Here are a few resources that I have come across. I am not in any way endorsing these as correct. I am merely listing ones I find interesting, partly so that I can browse them as I have time.
I am not updating this page anymore,
For a nice listing of free textbooks, see section 5.1.3 of our UTMOST CCLI grant proposal.
* A Better Calculator is a really cool javascript graphing calculator.
Here are a few free calculus textbooks.
The following OpenCourseWare courses seem like they overlap with our numerical analysis course:
Here are a few other course outlines:
* http://www.math.yorku.ca/SCS/Gallery/ – Good and misleading graphs (look at the Ithaca Times example on http://www.math.yorku.ca/SCS/Gallery/context.html!)
* Probabilistic Programming and Bayesian Methods for Hackers - based on Python and uses a lot of cool examples.
Here are some very specialized packages for computing in linear algebra.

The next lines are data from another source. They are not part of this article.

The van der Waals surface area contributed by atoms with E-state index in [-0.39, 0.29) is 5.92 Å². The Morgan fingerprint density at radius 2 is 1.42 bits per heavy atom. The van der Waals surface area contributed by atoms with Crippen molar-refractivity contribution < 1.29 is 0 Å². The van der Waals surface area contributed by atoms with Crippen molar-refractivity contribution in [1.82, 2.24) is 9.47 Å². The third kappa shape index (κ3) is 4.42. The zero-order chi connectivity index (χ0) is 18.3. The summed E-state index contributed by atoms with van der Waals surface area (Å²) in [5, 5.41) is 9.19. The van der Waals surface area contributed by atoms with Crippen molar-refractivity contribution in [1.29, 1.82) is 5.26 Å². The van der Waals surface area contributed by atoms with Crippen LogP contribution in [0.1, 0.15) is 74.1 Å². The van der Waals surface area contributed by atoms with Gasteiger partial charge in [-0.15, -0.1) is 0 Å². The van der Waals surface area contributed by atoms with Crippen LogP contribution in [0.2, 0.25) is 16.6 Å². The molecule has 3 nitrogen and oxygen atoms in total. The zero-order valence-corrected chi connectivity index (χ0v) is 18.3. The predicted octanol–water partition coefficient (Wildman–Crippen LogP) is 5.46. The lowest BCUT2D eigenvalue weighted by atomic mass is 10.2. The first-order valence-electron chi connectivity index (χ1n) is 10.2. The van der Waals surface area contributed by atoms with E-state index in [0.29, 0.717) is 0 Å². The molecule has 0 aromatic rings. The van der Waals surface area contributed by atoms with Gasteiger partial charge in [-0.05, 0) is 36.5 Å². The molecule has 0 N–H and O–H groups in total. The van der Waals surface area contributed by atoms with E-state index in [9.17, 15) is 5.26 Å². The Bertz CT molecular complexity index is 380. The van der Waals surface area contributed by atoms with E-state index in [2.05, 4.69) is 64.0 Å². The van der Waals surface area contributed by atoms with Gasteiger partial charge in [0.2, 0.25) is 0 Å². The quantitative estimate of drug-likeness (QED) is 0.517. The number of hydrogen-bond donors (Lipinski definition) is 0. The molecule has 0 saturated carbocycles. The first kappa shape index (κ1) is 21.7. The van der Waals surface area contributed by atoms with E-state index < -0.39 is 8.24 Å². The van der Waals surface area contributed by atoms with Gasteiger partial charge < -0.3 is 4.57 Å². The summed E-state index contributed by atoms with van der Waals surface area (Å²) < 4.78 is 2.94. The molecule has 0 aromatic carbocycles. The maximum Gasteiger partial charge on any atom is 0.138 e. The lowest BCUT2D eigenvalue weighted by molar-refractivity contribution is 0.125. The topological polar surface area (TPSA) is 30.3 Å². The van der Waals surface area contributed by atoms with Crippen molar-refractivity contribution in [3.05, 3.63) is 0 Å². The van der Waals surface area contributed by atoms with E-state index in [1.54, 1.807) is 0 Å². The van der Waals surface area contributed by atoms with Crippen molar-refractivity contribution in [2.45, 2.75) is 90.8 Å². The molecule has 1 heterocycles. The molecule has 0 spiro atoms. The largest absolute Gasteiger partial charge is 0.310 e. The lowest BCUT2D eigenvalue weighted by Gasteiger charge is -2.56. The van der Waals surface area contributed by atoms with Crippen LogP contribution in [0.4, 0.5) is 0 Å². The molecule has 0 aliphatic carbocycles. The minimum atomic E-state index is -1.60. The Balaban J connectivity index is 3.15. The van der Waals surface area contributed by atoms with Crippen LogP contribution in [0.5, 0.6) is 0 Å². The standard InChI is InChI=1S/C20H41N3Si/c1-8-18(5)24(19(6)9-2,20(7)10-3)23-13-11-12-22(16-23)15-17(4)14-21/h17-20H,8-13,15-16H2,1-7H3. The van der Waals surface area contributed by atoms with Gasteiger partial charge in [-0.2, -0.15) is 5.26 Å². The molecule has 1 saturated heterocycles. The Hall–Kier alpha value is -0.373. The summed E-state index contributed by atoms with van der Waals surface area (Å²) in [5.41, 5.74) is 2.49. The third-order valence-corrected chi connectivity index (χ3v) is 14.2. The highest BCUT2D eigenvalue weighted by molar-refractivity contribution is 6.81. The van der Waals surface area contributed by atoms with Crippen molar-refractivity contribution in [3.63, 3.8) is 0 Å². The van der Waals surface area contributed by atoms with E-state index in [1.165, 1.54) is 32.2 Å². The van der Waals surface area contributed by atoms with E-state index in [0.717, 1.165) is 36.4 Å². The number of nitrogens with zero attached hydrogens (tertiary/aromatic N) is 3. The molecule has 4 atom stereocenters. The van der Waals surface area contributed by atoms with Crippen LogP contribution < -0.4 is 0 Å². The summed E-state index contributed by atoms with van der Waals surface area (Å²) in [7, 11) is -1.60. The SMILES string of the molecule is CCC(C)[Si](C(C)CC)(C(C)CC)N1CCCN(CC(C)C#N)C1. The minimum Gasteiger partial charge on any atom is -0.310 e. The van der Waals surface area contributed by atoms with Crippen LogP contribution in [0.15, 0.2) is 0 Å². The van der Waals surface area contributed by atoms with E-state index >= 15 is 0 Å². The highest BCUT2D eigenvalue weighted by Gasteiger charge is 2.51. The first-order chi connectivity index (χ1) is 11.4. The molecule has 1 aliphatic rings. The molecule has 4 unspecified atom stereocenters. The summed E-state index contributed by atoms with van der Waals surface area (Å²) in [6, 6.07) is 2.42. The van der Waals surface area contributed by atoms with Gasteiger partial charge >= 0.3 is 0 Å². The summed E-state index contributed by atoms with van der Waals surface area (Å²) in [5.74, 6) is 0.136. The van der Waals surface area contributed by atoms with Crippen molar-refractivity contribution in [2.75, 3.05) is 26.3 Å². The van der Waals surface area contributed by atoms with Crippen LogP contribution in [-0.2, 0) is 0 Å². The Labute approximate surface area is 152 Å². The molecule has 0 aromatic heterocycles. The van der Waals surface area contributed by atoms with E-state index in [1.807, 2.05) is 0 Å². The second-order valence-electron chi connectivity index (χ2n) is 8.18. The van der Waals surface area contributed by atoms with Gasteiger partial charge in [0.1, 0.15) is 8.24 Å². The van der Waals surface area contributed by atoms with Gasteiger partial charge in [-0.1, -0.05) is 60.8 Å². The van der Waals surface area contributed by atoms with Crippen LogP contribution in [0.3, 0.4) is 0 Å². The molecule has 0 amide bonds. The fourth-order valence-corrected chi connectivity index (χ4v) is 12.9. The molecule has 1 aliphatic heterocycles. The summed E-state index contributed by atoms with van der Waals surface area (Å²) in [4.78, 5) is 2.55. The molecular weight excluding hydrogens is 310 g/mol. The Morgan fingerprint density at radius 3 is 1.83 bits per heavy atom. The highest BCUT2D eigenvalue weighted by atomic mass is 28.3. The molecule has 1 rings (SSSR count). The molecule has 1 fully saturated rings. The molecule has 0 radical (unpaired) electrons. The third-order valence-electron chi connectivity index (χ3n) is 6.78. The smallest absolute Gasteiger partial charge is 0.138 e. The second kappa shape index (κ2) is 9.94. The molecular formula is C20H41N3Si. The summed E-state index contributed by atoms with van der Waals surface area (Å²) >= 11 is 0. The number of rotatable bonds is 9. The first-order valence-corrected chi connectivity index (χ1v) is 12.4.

* MacTutor Archive - This is probably one of the best web references on math history.
Here are some great resources for learning scientific python:
Here are some general Python resources
* I am constantly referencing The Short Math Guide For Latex.
* http://freedomdefined.org/Licenses/NC An essay arguing why the noncommercial restriction for Creative Commons licenses is bad.
Mathematician: noun, someone who disavows certainty when their uncertainty set is non-empty, even if that set has measure zero.
99 instances of bugs in the code... 99 instances of bugs, .... code one out, mark it out (without running full tests), 106 instances of bugs in the code... 106 instances of bugs in the code... 106 instances of bugs, ....
(from here)
A tongue-in-cheek history of computer languages.
Walking on water and developing software from a specification are easy if both are frozen.
Here are a few good resources for analyzing numbers and sequences.
Here are some interesting-looking ipod apps that I might try someday.